Jean-Yves Thibaudet is 19. Yesterday afternoon in the Terrace Theater, in his Washington debut, the prize-winning French pianist played Ravel's Sonatine, which 20-year-old Cecile Licad had played there 24 hours earlier.
Comparisons were impossible. Both are superbly talented, brilliant musicians. Each saw the same notes on the page, yet there were notable differences as the music emerged. Thibaudet heard other inner voices than Licad, chose other pedaling and phrasing, took another path to the beauty in the lovely work. His exquisite conception and execution placed his Sonatine a shade above Licad's.
Thibaudet then produced a tremendous reading of Ravel's "Gaspard de la Nuit." It was filled with magical sounds, compounded by the operation of hands and feet he controls with phenomenal facility. At the beginning of Scarbo his long fingers moved over the keys like some predator stealthily stalking its prey, which is not far from the way every pianist approaches this fiendishly difficult challenge. But the hushed murmurs of Le Gibet and the vast eruptions of Ondine were just as impressive as the intense finale.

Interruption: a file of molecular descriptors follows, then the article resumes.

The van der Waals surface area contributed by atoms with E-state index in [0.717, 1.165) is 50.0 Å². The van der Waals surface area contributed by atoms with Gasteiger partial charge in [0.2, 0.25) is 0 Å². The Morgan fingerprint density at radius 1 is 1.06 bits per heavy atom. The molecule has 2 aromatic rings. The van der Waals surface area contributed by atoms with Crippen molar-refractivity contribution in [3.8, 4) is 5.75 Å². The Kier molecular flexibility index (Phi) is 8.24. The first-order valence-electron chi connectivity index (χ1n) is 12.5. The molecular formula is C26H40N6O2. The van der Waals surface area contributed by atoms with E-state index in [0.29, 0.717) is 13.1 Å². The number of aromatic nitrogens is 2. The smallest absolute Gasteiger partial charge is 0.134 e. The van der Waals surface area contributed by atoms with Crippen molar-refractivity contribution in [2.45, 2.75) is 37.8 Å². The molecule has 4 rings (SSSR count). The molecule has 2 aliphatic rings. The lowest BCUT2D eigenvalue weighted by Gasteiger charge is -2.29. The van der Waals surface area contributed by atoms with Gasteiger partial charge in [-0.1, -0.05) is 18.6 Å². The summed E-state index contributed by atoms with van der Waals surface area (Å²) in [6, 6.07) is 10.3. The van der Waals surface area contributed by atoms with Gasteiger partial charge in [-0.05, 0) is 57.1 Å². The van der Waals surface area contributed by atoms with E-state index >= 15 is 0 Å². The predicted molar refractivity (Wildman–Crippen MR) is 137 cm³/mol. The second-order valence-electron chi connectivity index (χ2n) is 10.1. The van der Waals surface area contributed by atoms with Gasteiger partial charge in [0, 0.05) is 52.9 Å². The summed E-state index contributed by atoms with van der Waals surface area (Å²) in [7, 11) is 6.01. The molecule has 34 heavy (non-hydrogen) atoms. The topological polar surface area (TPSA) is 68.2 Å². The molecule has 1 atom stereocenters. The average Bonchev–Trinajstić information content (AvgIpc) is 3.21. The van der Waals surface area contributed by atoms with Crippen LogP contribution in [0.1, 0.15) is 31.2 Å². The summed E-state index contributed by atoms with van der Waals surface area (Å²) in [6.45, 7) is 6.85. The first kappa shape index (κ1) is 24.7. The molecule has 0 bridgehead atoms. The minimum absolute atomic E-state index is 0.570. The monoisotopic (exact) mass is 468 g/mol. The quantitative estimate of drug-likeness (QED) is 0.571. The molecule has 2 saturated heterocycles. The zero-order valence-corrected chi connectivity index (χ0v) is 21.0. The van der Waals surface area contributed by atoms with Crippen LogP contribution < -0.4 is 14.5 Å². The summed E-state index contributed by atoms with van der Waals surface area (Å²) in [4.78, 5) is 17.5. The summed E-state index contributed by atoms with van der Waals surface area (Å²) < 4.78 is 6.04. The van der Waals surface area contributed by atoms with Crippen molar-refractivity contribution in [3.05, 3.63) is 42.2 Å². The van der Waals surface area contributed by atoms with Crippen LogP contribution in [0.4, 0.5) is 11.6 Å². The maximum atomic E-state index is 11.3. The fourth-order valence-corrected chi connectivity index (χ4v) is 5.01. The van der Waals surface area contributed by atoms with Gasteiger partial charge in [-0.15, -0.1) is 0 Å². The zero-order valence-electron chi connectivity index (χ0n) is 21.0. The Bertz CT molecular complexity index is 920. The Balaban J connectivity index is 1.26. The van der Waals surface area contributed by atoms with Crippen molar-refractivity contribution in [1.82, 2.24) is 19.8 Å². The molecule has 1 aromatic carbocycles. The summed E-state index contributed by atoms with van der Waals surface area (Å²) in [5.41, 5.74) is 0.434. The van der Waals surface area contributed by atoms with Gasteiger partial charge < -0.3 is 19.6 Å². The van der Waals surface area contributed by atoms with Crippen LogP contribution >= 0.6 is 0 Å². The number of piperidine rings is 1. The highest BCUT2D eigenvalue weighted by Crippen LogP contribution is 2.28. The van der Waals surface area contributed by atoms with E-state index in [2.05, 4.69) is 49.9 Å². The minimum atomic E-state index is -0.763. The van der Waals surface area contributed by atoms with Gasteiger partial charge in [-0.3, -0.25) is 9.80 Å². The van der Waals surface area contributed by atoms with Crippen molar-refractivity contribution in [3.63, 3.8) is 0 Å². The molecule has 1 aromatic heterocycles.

The first half of the program was taken up with Schumann's "Scenes of Childhood" and Symphonic Variations. The latter were full of the kind of musicianly virtuosity that makes them at once imposing and exciting. There were times, however, in the "Scenes" when the pianist's youth betrayed him in some rather literal pacing where lingering reflection, which is the heart of the music, would have made his playing irresistible. Perhaps that is something youth cannot know. In Thibaudet's case, it seems likely that he will acquire whatever he needs.